Nagoya is, by most people's accounts, Japan's third largest city, yet it doesn't get the kind of attention that it deserves. Many visitors may even wonder why their shinkansen ("bullet train") is making a stop between Tokyo and Kyoto here! Those in the know, however, are aware of the city's great history and also all about the modern economic powerhouse it has become. Hop off that train and spend a night or two before going on to Takayama and/or Kanazawa up and over the mountains, Kyoto to the west, or Tokyo to the east. Nagoya really is the center of Japan in many ways, and it would be our privilege to introduce its understated splendor to you!
Ask the average Japanese on the street, and they may wonder why you've chosen to visit Nagoya, but you, intrepid traveler, are in the know -- and possibly even ahead of the curve! Nagoya has lots to see, a culture vastly different from both the Tokyo/Yokohama and Kyoto/Osaka areas, and all the urban excitement you'd expect from Japan's third-largest metropolis. On this tour, you'll get out of the central Nagoya rut and see a tribute to Nagoya artistic industrial splendor in the form of Noritake no Mori, a showcase of ceramic techniques, facilities, and output of Noritake, a company that's enjoyed international fame across the centuries. From there, it's non-stop: Splendid gardens, a historic shrine, and dive into the wealth, power, and privilege of the samurai of yore. With Nagoya Castle under construction, and other central Nagoya sights needing little explanation, this is the tour for those who really want to get to know Nagoya well!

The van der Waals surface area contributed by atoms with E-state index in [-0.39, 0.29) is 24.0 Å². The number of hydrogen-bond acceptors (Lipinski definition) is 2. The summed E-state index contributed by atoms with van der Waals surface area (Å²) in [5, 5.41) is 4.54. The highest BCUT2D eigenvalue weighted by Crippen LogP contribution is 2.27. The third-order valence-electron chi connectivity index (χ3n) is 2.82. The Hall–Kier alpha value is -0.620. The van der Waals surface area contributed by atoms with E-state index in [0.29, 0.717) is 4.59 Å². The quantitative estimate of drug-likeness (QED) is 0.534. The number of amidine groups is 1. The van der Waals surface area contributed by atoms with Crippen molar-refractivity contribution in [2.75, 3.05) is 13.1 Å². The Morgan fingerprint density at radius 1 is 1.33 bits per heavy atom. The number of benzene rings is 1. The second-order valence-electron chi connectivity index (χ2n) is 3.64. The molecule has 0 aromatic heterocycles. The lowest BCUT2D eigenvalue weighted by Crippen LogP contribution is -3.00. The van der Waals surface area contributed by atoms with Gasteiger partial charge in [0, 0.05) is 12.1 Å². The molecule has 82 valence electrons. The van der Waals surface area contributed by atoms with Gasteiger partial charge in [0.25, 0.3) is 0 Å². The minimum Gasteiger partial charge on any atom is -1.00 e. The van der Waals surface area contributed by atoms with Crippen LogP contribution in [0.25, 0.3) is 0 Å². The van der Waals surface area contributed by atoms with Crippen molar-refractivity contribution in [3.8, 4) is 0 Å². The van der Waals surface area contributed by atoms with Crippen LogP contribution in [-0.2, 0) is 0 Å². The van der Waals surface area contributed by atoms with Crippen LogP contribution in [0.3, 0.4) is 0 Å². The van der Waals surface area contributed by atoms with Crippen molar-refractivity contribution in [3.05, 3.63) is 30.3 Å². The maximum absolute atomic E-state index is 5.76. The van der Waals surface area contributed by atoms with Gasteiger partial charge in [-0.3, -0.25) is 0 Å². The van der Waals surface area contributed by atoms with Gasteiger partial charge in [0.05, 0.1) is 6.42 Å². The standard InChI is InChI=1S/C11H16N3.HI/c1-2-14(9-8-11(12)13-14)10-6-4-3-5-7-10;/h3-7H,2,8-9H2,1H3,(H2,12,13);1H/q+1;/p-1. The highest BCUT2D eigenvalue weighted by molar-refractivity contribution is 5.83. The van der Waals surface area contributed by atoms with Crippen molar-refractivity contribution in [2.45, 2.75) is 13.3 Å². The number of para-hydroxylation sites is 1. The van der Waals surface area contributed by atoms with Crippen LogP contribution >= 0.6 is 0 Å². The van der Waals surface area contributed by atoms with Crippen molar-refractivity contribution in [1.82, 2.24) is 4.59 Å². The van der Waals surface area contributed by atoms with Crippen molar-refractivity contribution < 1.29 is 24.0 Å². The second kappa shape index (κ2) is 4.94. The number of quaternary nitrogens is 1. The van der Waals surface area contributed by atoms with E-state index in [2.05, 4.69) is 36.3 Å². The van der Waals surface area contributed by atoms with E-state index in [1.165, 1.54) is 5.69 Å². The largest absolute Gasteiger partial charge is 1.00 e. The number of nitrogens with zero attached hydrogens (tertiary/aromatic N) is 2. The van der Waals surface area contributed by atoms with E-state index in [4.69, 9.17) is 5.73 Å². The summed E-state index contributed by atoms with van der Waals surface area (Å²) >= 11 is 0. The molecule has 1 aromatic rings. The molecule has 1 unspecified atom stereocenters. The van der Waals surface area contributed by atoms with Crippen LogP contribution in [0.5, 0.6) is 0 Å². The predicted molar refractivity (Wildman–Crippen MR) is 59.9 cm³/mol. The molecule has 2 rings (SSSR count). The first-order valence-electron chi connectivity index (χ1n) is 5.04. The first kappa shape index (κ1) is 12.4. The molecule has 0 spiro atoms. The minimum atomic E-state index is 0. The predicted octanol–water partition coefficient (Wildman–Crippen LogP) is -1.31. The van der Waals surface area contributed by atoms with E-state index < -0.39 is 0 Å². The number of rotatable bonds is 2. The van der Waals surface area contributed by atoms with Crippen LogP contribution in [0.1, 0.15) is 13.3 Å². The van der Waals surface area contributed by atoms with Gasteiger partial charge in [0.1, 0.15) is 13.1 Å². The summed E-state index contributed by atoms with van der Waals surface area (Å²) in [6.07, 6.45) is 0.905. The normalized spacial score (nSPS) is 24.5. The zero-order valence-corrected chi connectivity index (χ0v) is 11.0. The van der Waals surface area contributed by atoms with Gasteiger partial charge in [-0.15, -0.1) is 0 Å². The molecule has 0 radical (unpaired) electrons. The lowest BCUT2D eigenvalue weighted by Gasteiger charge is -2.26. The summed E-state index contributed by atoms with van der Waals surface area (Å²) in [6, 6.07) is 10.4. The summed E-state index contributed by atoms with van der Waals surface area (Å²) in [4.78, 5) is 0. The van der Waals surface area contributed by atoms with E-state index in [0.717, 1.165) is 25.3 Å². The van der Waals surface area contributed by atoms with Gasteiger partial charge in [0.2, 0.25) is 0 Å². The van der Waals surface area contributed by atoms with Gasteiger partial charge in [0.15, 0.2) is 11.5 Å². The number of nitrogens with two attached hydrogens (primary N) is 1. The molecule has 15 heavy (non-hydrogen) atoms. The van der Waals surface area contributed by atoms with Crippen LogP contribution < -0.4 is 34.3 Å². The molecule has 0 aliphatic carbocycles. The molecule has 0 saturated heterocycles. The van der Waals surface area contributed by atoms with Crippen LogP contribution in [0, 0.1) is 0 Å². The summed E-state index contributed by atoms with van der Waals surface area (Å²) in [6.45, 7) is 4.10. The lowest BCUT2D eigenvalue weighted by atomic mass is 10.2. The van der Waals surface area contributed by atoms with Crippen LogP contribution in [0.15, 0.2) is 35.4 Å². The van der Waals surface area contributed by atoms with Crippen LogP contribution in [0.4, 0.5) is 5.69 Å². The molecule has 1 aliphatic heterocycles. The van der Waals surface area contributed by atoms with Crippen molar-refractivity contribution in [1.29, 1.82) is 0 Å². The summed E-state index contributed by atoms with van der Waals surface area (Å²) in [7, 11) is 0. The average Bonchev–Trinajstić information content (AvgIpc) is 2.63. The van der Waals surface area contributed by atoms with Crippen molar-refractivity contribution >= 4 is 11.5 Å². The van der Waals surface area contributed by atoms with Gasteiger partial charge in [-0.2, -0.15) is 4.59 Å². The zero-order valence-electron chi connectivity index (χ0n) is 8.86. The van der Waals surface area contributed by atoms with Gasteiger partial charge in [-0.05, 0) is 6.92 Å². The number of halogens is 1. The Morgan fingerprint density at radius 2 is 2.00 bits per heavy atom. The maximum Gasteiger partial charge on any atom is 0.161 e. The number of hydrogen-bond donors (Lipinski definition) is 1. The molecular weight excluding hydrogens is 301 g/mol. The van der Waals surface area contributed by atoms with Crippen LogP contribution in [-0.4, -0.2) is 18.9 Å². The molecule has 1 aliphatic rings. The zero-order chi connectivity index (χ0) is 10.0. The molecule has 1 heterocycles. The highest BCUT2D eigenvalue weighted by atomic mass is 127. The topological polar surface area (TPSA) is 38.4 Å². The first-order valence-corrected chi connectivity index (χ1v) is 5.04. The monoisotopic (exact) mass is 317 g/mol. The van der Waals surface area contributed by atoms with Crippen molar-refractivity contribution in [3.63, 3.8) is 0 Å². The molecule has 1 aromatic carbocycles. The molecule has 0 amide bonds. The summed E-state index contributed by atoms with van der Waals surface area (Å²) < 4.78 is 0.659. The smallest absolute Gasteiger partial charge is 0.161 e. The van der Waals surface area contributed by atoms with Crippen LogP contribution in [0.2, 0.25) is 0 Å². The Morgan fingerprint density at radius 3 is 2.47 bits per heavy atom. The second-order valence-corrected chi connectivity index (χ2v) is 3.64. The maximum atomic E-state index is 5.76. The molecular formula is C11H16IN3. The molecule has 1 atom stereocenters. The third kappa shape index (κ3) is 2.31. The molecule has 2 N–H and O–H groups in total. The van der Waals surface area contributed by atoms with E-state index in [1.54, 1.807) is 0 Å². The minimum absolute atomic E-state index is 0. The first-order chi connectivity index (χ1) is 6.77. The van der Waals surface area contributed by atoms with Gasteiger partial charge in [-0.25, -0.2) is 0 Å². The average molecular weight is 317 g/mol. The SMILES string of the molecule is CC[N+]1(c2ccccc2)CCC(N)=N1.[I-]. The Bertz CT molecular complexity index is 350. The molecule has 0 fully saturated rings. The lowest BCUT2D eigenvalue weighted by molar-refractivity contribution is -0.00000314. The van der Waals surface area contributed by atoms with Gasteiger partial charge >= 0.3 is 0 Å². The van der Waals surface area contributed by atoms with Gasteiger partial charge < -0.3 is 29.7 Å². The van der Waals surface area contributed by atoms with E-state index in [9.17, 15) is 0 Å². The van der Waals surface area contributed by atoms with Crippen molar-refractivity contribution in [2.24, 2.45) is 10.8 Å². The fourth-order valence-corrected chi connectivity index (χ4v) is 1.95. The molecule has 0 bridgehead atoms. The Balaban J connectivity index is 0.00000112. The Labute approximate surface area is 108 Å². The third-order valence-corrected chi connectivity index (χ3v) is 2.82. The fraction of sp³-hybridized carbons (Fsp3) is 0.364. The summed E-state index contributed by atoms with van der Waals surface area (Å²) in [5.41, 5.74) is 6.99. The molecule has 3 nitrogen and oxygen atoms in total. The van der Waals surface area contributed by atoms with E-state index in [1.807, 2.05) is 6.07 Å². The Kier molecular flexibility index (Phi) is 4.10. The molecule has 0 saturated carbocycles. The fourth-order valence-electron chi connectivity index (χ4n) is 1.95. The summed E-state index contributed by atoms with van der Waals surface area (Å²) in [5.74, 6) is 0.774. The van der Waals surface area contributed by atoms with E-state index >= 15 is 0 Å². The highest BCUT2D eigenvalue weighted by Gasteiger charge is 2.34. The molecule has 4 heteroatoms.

Welcome to Nagoya! While others may have skipped over Nagoya for the bright green tourist pastures of Tokyo or Kyoto, by choice or circumstance, you, brave soul, have found yourself with time to frolic in Nagoya. Being the third largest urban area in Japan, it's got to be a fun place to hang out... right? Sadly, many of Nagoya's gems are hidden to the untrained eye. Don't worry: We've got you covered. Come to see *our* Nagoya at night, where locals and visitors can mingle, and good foods are in great supply. You'll start your evening at a local park in the middle of the business district, just as many are getting off work. Soon you'll be enjoying a drink in the midst those very same worker bees. And food too. Of course, there's going to be lots of food, and it will be spread out over three different standing bar, or "tachinomi" restaurants, with sights galore, interspersed. Local walk. Three restaurants. Major cultural insight. Come along and dive deep.